The calm before the storm in All Is Lost

The calm before the storm in All Is Lost

A brutal storm turns a bad situation into something far worse and, still 1,700 miles from land and without any working means of communication, Redford’s mariner (described as “Our Man” in the closing credits) must rely on his resourcefulness and dwindling resolve if he has any hope of survival.

Redford’s casting is a masterstroke on Chandor’s part. An icon of cinema for five decades, Redford was the anti-establishment pin-up respected by the establishment, who has often been at his best playing mysterious loners.

The full scale of the problems for Robert Redford's unnamed protagonist emerge in All Is Lost

The full scale of the problems for Robert Redford’s unnamed protagonist emerge in All Is Lost

Far from resting on his laurels, All Is Lost is arguably the 77-year-old’s most daring and challenging role to date. Few actors are as intriguing to watch as Redford and, with little or no dialogue to get in the way, it frees him up to act with his gut.

It’s a brave and entirely naturalistic performance and takes the actor to places we’ve never seen him go before. Picture Redford and the Sundance Kid or Jay Gatsby will likely spring to mind – a fresh-faced icon of cinema. But here, that familiar shock of blonde hair is greying at the sides, while the physical disintegration he goes through over the course of the film is alarming. The film may take place over the course of eight days, but Redford appears to age several decades.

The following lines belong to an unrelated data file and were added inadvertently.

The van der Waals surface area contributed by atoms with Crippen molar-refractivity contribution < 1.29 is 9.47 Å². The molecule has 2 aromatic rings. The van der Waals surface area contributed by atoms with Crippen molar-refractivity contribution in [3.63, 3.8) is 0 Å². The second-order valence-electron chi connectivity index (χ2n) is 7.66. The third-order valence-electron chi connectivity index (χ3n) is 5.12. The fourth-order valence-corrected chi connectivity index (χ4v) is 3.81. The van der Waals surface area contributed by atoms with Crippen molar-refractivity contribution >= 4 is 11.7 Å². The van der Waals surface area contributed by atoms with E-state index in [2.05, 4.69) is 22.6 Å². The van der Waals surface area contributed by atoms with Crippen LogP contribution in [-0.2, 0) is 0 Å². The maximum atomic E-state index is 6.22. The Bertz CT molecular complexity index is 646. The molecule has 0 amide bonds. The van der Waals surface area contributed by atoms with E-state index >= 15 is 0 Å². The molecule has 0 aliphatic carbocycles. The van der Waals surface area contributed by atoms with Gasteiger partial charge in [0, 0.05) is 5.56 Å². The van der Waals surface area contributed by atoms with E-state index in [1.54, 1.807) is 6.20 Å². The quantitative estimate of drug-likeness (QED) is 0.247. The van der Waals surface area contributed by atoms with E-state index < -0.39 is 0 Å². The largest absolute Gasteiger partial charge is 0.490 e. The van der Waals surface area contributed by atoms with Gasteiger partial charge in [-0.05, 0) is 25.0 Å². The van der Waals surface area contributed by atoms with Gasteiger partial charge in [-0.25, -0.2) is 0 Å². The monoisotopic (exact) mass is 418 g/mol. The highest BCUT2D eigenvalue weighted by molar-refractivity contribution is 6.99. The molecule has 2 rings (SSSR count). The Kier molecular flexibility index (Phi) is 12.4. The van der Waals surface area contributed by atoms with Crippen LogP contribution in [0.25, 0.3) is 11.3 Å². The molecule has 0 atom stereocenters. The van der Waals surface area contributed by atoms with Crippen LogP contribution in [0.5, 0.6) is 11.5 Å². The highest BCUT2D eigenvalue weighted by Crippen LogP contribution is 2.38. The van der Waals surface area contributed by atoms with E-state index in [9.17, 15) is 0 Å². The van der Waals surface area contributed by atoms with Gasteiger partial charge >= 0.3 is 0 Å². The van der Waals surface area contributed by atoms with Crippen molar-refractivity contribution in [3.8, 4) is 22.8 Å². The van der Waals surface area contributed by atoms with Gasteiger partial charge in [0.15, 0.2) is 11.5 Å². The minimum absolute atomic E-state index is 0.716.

The storm hits hard in All Is Lost

The storm hits hard in All Is Lost

Although few words are spoken, sound plays an integral role in the film. We know the groaning, snapping sound that starts the movie spells big trouble for Our Man, while the terrible cacophony of the storm feels like a punishment for unexplained past deeds. Likewise, Alex Ebert’s elemental score drifts in and out of the film and never once tries to get in the way of the drama.

Things go from bad to worse for our nameless sailor in All Is Lost

Things go from bad to worse for our nameless sailor in All Is Lost

The title of the film derives from Redford’s opening voiceover (which accounts for almost all of the dialogue), wherein he seeks forgiveness from an unnamed person, presumably his wife and/or family (a wedding ring is pretty much the only back story we get for his character), before concluding that “all is lost”.

As to whether all is indeed lost come the ambiguous ending and the cut to white is clearly open to interpretation, but it’s worth playing over in your mind what Our Man has been forced to endure throughout his ordeal before making a final judgement.

All Is Lost is cinema in its purest form, a visual poem of hope, despair, strength and weakness that will wash over you like a warm tide.